Mercury, the planet with the fastest orbit around the sun, was named after the fleet-footed messenger to the Roman gods. But NASA's spacecraft to Mercury will be a little less than mercurial. It will take nearly seven years from the scheduled launch of the Messenger spacecraft Monday until it enters Mercury's orbit.

Scientists say the unmanned, compact-car-size spacecraft -- designed and built at the Johns Hopkins University Applied Physics Laboratory in Laurel -- will provide important hints about how Mercury was formed and how it interacts with the sun. Messenger is short for MErcury Surface, Space ENvironment, GEochemistry and Ranging.

At its peak last year, the $426 million Messenger project involved 800 people working at the lab, supervising engineer James Leary said. In addition, APL engineers and scientists supervised 50 contractors from 24 states and six countries. For the past few weeks, a smaller staff has been putting the finishing touches on the project at APL's mission operations center and at Cape Canaveral Air Force Station in Florida, where Messenger is scheduled to lift off at 2:16 a.m. Monday atop a Delta II rocket.

"The guys are really anxious to get on with it and get it launched," said mission program manager David Grant of Glenelg, who is responsible for the day-to-day management of the mission. "We've gone through a lot of training, spent a lot of hours, and we're ready."

A second-by-second countdown can be viewed at If there are delays, the launch could occur any night until Aug. 14.

Mercury remains a mystery, and Messenger will be the first spacecraft to orbit the planet closest to the sun. Messenger will seek to answer questions that have lingered since Mariner 10 flew by the planet three times in 1974 and 1975. The Mariner photos captured only half the planet, said Deborah Domingue, Messenger's deputy project scientist. Only features a kilometer (0.6 mile) or larger could be seen. Messenger will be able to see things as small as a volleyball court.

The heat on Mercury presents one of the greatest challenges for the spacecraft. The planet is just 36 million miles from the sun; Earth is 93 million miles from the sun. During tests, Messenger's components had to withstand temperatures up to 800 degrees Fahrenheit. Many orbiting spacecraft, such as the Hubble Space Telescope, never turn their instruments toward Mercury because of the risk that they would burn up.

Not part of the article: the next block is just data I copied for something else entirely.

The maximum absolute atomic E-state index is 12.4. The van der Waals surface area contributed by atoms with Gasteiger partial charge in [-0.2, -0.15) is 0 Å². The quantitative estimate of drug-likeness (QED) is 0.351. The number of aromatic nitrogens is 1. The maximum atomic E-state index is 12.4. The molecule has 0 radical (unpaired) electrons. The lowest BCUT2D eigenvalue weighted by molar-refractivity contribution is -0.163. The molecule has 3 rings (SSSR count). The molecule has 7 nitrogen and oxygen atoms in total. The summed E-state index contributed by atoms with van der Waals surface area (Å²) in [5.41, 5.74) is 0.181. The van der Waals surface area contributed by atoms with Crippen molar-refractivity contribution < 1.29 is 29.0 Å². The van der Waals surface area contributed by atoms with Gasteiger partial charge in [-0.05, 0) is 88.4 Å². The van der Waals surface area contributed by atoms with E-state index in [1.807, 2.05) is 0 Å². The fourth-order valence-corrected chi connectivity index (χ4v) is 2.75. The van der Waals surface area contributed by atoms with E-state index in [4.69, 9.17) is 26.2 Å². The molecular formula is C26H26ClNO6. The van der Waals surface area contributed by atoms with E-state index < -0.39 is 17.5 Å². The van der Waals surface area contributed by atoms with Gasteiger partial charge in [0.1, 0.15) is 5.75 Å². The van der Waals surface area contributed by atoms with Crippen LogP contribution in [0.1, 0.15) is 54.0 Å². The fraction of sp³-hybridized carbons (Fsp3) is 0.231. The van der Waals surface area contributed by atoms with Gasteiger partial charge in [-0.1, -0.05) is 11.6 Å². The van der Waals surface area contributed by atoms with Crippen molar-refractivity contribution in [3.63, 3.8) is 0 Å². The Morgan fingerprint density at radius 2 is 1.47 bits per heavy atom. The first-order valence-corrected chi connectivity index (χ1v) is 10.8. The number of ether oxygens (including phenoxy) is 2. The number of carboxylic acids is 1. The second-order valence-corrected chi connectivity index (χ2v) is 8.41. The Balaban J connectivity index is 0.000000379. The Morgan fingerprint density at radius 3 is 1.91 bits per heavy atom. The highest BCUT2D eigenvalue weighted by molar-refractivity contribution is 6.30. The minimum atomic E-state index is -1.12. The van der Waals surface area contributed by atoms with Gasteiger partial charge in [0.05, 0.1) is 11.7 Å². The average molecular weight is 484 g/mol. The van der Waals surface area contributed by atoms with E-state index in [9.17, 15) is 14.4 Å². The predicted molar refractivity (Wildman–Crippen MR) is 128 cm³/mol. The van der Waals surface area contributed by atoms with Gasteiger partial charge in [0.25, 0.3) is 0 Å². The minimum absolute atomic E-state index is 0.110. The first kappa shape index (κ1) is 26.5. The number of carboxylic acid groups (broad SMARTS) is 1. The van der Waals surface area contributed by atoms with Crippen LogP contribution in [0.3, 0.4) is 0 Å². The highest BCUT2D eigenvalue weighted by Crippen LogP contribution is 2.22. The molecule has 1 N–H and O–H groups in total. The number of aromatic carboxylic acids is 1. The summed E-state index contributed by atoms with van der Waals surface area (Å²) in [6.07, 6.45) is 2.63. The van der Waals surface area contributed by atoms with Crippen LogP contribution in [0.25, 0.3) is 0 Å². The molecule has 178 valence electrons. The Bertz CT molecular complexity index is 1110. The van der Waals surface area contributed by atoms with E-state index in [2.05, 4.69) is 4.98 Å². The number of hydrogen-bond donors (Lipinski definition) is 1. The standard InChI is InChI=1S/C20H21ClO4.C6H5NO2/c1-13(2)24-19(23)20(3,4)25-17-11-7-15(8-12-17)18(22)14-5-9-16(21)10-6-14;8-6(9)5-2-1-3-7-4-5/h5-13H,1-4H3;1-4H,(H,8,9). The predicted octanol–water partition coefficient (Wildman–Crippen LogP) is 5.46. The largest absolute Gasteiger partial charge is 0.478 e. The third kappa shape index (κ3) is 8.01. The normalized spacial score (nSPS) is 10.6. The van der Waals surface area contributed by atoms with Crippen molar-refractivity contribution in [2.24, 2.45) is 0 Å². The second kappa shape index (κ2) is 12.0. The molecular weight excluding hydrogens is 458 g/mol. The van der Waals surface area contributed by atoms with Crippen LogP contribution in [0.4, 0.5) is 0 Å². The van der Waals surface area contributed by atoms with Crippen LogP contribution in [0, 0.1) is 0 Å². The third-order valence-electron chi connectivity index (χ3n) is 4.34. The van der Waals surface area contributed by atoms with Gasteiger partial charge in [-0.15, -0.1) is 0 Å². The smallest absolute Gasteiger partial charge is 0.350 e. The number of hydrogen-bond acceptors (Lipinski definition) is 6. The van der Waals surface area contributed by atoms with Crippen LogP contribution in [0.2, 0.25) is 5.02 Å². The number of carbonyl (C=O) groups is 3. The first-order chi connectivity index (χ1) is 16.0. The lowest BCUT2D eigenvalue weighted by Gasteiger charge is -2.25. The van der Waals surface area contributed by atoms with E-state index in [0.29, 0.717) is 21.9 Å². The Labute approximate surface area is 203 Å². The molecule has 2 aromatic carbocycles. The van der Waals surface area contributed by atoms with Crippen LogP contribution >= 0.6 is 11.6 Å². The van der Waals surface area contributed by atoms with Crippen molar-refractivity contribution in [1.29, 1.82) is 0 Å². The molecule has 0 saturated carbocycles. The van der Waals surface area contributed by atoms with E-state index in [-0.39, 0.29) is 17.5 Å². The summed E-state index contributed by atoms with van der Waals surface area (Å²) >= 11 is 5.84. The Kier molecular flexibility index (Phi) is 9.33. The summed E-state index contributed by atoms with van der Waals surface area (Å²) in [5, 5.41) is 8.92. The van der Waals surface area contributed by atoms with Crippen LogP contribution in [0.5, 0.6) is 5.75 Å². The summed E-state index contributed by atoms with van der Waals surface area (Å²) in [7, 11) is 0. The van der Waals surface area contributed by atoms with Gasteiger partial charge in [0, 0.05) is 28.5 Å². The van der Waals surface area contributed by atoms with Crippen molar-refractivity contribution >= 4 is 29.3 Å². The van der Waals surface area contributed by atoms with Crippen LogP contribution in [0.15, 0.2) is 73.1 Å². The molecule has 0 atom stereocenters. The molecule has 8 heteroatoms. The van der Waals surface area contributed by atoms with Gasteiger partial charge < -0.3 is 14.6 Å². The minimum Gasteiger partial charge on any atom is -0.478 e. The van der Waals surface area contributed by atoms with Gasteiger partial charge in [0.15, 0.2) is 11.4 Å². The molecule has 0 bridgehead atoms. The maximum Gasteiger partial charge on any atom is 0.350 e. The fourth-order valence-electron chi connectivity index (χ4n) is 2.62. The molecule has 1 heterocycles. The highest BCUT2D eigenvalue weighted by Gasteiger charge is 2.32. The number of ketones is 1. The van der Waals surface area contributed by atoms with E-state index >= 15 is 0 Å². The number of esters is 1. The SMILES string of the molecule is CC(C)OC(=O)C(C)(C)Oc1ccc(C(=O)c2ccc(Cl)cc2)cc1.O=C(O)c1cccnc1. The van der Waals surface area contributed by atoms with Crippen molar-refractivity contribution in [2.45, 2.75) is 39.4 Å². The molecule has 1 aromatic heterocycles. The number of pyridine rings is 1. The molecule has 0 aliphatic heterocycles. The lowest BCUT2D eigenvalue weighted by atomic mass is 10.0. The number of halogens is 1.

"We've been trying to do this for about 30 years, and the technological challenges are so great that it's taken about that long for somebody to come up with a plan in order to get to the planet," Leary said. "First of all, you have to do it in an efficient way, and then you need to have the technology in order to survive and protect yourself when you get there."

Messenger is the 61st spacecraft built at APL since the lab constructed the earliest satellite navigation system, known as Transit, in the late 1950s. The space program accounts for about 20 percent of the lab's $600 million budget, most of the budget comprising contracts with the Navy and other government agencies, said lab spokeswoman Dee Reese.

With 3,350 employees, the lab is Howard County's largest employer. In addition to Grant, several other key players in the Mercury mission live in Howard, including mission manager Robert Farquhar of Columbia, payload manager Robert Gold of Columbia and project scientist Ralph McNutt of Ellicott City.

From the time it leaves the launchpad in Florida, Messenger will be controlled at APL. The operations team there will communicate with Messenger through NASA's Deep Space Network of antenna stations, located in California's Mojave Desert, near Madrid and near Canberra, Australia. The control center will receive scientific data and information about the spacecraft's status and will, in turn, send commands to Messenger.

If things go as planned, the 1.2-ton spacecraft will orbit the sun 15 times, come by Earth in August 2005, by Venus in 2006 and 2007 and past Mercury three times in 2008 and 2009, before finally reaching orbit there in March 2011, after a journey of 4.9 billion miles.

The Messenger team faced the challenge of ultimately slowing the spiraling spacecraft enough to get it into orbit around Mercury. Instead of slowing down the craft with an expensive, fuel-consuming rocket, APL planners decided to use the gravity of three planets. That will extend the trip to 6 1/2 years. The 13-day launch window was chosen because it takes advantage of the proper planetary alignment to allow the spacecraft to enter into orbit using minimum fuel.